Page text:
The opportunity for trading creates a busy camel market with live auctions and discreet private deals. Other stalls in the market area do a brisk trade in camel consumables, camel paraphernalia and camel accessories: saddles, bridles, decorative jackets, neck bands, silver
tassels and bells; feed, salt licks and veterinary remedies
(both traditional and patented pharmaceutical); as well
as dvds, audio cassettes, books and pamphlets on poetry, Bedouin songs, camel folklore and specialist academic subjects. There are also stores that sell peripherals to modern “SUV nomads”: camping equipment, handicraft items and bulk foodstuffs, including varieties of rice, grains, dates and herbs. And for those who just want
to relax and enjoy the atmosphere, watch life go by and chew the cud, there are fast-food stalls and coffee shops serving espresso and cappuccino.
It was not camel shows, however, that began the cultural rescue of the camel from precipitous decline: Camel racing did that. Beginning in the 1950’s as oil revenues rose, nomadic populations moved to settled communities and motorized vehicles took over the camel’s once-essential role in transport. In 1964, with the support of King Faisal ibn ‘Abd al-‘Aziz, Saudi Arabia held its first major organized national camel race, which was also the first in the larger region. In the coming decades, throughout the country, camel racing over prepared courses became one of the few active reminders of the heritage associated with the animal.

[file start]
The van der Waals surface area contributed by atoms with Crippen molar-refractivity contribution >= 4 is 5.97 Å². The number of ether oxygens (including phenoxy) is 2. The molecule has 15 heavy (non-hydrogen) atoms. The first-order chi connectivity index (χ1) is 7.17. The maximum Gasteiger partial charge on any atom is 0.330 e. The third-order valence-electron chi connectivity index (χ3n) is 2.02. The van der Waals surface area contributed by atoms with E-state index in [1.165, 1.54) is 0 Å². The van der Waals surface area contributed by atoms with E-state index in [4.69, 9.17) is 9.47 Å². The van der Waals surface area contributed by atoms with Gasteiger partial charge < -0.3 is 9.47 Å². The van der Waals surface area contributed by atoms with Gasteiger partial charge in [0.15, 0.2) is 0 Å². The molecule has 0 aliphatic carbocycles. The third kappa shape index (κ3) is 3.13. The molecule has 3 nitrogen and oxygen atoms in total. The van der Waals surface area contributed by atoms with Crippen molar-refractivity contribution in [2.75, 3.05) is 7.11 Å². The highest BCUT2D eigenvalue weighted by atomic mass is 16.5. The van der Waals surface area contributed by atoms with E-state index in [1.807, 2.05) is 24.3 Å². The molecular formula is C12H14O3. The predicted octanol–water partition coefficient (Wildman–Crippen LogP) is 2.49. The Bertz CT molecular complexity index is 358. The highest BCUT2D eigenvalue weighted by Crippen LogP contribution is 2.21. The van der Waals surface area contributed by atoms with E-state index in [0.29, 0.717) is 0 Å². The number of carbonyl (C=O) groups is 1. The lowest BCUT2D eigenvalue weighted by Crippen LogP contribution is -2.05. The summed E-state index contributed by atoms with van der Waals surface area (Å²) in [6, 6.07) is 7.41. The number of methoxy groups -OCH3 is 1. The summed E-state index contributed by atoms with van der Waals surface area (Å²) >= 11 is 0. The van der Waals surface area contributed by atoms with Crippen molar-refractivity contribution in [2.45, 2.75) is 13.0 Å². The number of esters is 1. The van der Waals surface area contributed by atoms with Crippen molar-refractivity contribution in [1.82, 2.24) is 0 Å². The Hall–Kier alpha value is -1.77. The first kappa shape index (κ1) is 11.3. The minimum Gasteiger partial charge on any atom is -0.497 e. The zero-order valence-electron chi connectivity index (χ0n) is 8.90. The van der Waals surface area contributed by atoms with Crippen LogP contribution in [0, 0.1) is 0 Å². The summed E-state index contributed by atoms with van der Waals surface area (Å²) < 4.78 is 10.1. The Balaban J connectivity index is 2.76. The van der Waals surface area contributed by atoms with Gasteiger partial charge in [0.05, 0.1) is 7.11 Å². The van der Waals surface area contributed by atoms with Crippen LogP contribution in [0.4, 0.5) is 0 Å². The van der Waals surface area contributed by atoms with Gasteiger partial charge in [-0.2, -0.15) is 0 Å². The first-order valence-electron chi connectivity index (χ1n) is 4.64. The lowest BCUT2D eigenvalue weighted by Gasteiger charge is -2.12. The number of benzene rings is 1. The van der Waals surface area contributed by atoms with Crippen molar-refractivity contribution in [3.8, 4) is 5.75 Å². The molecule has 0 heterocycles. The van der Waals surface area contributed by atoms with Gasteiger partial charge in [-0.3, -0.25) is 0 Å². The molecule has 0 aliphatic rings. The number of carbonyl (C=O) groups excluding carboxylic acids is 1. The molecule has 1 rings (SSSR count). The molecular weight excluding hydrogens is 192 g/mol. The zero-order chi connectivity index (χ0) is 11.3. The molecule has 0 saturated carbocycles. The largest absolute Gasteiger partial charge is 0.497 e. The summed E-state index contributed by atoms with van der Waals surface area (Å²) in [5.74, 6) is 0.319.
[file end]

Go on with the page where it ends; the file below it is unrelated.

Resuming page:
In 1985, what had by then become Riyadh’s prestigious annual royal camel race spurred interest in wider heritage activities, and the first Janadriyah Heritage and Culture Festival was inaugurated north of the city. Today, this annual festival, one of the largest in the Arab world, still opens with a camel race that now attracts more than 600 contestants. Similarly, in the 1980’s and 1990’s, the sport